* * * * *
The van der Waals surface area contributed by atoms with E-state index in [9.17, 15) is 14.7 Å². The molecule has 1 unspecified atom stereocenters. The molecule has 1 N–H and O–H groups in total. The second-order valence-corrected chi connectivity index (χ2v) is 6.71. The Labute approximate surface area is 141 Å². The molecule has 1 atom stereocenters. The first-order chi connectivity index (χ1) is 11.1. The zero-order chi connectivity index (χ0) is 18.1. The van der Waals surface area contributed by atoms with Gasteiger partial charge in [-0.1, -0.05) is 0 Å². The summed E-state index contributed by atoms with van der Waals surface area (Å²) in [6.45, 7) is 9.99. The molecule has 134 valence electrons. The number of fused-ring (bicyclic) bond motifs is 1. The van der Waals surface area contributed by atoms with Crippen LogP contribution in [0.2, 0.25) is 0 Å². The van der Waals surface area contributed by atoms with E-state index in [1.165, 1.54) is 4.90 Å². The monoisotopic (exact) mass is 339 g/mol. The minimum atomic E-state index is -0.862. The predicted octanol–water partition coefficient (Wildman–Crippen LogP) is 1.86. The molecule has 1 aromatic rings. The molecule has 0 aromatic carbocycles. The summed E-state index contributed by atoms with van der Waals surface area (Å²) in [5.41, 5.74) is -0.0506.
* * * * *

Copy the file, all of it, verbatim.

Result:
The van der Waals surface area contributed by atoms with E-state index in [9.17, 15) is 14.7 Å². The molecule has 1 unspecified atom stereocenters. The molecule has 1 N–H and O–H groups in total. The second-order valence-corrected chi connectivity index (χ2v) is 6.71. The Labute approximate surface area is 141 Å². The molecule has 1 atom stereocenters. The first-order chi connectivity index (χ1) is 11.1. The zero-order chi connectivity index (χ0) is 18.1. The van der Waals surface area contributed by atoms with Gasteiger partial charge in [-0.1, -0.05) is 0 Å². The summed E-state index contributed by atoms with van der Waals surface area (Å²) in [6.45, 7) is 9.99. The molecule has 134 valence electrons. The number of fused-ring (bicyclic) bond motifs is 1. The van der Waals surface area contributed by atoms with Crippen LogP contribution in [0.2, 0.25) is 0 Å². The van der Waals surface area contributed by atoms with E-state index in [1.165, 1.54) is 4.90 Å². The monoisotopic (exact) mass is 339 g/mol. The minimum atomic E-state index is -0.862. The predicted octanol–water partition coefficient (Wildman–Crippen LogP) is 1.86. The molecule has 1 aromatic rings. The molecule has 0 aromatic carbocycles. The summed E-state index contributed by atoms with van der Waals surface area (Å²) in [5.41, 5.74) is -0.0506.